The plant pictured here is a variety of Lantana camara, family Verbenaceae. It is a native of the Gulf Coast portion of United States from Georgia to Texas. It likes well drained soil and resists drought and salt spray well. It can grow in partial shade but prefers sunny locations. The many flowered head of this variety produces pink blooms with orange centers and yellow blooms with deeper yellow centers.
This plant flowers from early spring until frost, many insects including bees feed upon its nectar. Its abundant black fruit are eaten by birds for the seeds they contain; however, caution must be taken to prevent children from eating these berries because they are poisonous. Also, if fowl raised for human consumption consume enough berries their flesh can become toxic to people.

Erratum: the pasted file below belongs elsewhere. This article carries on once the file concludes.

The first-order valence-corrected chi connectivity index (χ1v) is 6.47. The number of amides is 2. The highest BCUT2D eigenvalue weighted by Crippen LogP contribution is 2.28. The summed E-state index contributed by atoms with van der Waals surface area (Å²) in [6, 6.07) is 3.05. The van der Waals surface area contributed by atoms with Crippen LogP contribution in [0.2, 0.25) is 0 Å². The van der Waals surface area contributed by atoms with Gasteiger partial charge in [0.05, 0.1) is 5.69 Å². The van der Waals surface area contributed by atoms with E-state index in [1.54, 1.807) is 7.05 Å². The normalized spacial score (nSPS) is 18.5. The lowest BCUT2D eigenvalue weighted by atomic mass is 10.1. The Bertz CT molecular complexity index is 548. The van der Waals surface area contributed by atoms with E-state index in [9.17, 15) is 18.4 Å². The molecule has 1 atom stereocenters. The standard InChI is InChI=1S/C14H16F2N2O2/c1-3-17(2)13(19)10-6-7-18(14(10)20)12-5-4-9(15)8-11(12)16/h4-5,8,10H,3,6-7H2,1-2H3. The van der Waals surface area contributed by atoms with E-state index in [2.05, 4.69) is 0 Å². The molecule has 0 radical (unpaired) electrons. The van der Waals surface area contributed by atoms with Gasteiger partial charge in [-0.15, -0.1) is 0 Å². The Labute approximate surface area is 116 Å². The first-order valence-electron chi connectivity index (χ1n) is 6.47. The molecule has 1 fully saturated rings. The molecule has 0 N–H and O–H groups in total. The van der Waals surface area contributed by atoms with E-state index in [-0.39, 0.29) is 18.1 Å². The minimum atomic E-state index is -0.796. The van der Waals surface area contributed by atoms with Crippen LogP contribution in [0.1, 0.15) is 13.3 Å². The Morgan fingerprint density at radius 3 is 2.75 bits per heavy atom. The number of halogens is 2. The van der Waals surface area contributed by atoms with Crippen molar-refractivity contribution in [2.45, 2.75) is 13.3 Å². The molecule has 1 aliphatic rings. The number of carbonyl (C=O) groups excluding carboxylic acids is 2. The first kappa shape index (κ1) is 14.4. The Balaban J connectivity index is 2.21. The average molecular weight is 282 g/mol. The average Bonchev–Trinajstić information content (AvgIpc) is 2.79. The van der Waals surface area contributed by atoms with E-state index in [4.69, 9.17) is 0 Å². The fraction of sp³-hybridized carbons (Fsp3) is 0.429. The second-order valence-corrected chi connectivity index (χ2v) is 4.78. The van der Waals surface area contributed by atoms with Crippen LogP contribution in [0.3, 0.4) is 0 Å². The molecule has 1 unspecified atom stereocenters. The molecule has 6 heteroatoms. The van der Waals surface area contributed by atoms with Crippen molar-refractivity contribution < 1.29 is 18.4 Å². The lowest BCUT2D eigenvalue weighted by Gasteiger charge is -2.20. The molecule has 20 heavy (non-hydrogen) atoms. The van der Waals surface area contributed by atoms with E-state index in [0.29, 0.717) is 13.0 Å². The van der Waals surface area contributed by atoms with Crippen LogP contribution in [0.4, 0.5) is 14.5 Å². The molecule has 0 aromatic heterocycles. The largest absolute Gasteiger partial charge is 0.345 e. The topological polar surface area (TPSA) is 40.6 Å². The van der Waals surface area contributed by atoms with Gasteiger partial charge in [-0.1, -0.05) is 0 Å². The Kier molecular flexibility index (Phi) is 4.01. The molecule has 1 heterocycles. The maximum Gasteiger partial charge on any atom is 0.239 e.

Lantana grow so well that they can outcompete other plants and prevent the offspring of canopy trees from being able to establish. Thus, overtime lantana can change the ecosystem it has invaded and reduce its biodiversity.
The plants here exist in dry west Texas and are killed back by frost each year. We remove dead vines in the early winter and the roots survive the cold and reestablish in the spring. Two weeks of snow on the ground last winter didn’t harm our plantings.